Figure 6-34 Note that the dimensions on this partial floor plan are placed outside of the spaces. The extension lines do not touch the walls, and dark 45-degree tick marks indicate the extent of the dimensions.

Dimensioning Techniques

Dimensions are placed on the floor plan as shown in Figure 6-34. Note that the dimension lines are drafted lighter than wall lines and are generally done as a continuous group or string of numbers along a line. The extension line begins slightly away from the object (a minimum of Vi6 inch or 1.58 mm), never touching it. It extends about V8 inch (3.17 mm) beyond the dimension line. Arrows, dots, or 45-degree tick marks (most common) are used at the extension line and dimension line junction (Figure 6-35). The arrows, dots, or tick marks are drawn with a thicker and/or darker line to make them stand out graphically. The 45-degree tick marks are drawn in a consistent direction. However, some draftspersons slope the tick marks for vertically read dimensions from left to right and horizontally read dimensions from right to left. When using the computer, any of these three graphic symbols (arrows, dots, or ticks) can be called up and consistently inserted for all dimensions.

Dimensioning Interior Walls

Dimensioning on a floor plan usually requires two or three continuous dimension lines to locate exterior walls, wall jogs, interior walls, windows, doors, and other elements, as shown in Figure 6-36. Exterior walls of a building are dimensioned outside the floor plan. The outermost dimension line is the overall building dimension. The next dimension line, moving toward the plan, indicates wall locations and centerlines to doors and windows. Other miscellaneous details in the plan (such as minor offsets, jogs, or cabinetry and fixtures) are located on a third dimension line. This hierarchy of line work allows the carpenters and other trades to quickly locate major framing elements and minor details by referring to the appropriate dimension line.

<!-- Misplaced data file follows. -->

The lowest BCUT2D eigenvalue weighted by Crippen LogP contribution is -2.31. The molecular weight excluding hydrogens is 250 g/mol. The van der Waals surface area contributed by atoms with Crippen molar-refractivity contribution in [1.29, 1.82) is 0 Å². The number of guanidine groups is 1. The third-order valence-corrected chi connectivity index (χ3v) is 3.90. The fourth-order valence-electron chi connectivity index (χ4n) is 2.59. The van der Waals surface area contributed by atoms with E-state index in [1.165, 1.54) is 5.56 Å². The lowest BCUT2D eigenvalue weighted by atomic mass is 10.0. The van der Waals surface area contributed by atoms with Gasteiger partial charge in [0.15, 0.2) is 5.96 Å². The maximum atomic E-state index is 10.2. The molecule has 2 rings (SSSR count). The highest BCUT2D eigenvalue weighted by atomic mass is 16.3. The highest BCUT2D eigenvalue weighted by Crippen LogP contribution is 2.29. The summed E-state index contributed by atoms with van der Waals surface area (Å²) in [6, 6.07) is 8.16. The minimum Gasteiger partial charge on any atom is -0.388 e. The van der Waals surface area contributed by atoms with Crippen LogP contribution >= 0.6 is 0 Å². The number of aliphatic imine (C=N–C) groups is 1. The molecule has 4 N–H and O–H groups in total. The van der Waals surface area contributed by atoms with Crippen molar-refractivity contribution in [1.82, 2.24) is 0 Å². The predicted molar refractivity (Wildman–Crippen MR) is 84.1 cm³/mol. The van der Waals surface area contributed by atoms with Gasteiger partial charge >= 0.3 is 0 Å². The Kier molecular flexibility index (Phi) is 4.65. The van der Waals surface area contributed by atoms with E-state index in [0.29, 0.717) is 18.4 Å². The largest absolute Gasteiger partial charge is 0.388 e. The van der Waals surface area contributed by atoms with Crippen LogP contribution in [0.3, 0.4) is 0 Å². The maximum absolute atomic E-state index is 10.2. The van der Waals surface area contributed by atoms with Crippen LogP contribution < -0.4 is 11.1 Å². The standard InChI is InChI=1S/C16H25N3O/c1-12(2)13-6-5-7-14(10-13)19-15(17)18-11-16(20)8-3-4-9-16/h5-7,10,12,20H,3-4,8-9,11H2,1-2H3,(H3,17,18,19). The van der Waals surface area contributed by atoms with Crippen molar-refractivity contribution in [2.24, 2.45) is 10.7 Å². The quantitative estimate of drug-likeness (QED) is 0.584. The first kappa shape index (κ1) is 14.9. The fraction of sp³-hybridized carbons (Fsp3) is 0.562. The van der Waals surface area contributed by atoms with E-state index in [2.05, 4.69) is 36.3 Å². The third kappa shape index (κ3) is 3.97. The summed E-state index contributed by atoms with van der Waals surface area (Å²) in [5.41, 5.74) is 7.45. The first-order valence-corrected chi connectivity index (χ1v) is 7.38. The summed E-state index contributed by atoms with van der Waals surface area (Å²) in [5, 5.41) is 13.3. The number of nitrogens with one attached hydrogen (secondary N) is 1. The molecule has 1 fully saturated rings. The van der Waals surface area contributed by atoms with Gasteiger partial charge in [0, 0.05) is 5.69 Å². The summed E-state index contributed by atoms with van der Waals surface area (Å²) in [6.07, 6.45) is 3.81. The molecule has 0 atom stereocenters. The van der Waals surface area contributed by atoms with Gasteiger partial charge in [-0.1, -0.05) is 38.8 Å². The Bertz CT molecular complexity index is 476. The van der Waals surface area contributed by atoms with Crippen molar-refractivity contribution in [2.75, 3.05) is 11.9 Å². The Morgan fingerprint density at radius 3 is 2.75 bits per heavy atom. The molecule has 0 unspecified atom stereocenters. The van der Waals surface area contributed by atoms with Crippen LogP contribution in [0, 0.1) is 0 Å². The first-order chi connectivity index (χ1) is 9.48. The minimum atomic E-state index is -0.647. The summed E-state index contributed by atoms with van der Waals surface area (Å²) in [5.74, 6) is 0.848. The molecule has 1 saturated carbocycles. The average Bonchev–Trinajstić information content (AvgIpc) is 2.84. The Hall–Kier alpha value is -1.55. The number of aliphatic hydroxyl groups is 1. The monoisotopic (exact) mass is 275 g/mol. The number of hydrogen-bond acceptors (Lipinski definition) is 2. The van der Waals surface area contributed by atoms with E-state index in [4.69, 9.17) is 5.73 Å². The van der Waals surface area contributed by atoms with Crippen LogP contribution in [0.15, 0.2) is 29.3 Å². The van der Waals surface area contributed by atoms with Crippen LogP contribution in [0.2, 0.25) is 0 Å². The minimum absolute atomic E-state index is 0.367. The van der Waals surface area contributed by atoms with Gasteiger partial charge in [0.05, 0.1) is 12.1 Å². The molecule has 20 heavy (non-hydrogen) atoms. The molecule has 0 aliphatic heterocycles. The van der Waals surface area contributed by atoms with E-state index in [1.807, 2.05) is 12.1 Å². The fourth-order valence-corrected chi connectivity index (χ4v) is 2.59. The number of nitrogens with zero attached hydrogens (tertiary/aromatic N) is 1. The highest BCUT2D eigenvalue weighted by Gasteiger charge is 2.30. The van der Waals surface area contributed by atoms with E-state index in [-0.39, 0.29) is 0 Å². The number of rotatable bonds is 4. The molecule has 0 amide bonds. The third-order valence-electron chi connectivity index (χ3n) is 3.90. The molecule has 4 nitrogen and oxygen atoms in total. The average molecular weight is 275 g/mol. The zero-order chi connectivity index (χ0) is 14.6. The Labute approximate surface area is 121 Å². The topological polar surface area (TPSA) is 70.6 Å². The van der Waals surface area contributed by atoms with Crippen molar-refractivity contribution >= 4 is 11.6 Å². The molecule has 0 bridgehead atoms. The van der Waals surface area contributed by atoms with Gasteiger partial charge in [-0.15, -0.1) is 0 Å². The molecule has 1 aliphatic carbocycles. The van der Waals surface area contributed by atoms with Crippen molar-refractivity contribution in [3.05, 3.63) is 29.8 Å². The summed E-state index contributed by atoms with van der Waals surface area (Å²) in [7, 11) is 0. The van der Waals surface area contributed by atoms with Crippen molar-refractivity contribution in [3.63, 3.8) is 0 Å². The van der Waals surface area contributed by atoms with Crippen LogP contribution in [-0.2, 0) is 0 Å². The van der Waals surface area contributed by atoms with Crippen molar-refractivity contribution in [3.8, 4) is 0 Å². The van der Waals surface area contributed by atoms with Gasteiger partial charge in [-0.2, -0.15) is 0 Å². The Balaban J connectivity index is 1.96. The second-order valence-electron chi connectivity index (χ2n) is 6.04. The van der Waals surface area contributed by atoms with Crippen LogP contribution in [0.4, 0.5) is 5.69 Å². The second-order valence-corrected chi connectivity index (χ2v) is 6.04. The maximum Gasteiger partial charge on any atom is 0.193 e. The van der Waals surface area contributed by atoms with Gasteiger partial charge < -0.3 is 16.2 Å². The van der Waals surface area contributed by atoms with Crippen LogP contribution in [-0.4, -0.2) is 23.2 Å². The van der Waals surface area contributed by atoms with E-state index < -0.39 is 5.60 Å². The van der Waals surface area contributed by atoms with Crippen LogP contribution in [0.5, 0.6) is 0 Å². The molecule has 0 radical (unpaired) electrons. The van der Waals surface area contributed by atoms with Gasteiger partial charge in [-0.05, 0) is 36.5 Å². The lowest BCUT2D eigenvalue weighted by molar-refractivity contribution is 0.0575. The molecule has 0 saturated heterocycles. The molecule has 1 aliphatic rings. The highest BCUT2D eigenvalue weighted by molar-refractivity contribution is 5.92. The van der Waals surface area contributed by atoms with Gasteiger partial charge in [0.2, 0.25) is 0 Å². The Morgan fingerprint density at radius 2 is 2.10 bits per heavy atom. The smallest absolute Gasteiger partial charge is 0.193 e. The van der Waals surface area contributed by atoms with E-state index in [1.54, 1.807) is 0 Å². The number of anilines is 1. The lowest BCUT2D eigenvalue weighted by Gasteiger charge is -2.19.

BAR STOOLS

30VS4' SOFA END TABLE

BAR STOOLS

30VS4' SOFA END TABLE

How Dimension Building Drawing

Figure 6-36 Dimensioning on a floor plan is grouped hierarchically, working from the overall dimension of the exterior walls to the smaller components of a building or space, such as wall jogs, interior walls, windows, doors, and other important elements.

Figure 6-35 Dark tick marks at 45 degrees to a dimension's extension line are the most common technique for indicating junction points.

Figure 6-36 Dimensioning on a floor plan is grouped hierarchically, working from the overall dimension of the exterior walls to the smaller components of a building or space, such as wall jogs, interior walls, windows, doors, and other important elements.

Dimensioning Plan Drawing
Figure 6-37 A leader is used to indicate the distance of 1'-3J'2" from a wall corner to the check-in shelf on this partial plan, as the space within the dimension line is too small to letter in.

Figure 6-38 Floor plans in small residential projects often depict material finishes, such as this tiled floor in the entry, kitchen, breakfast area, and utility room.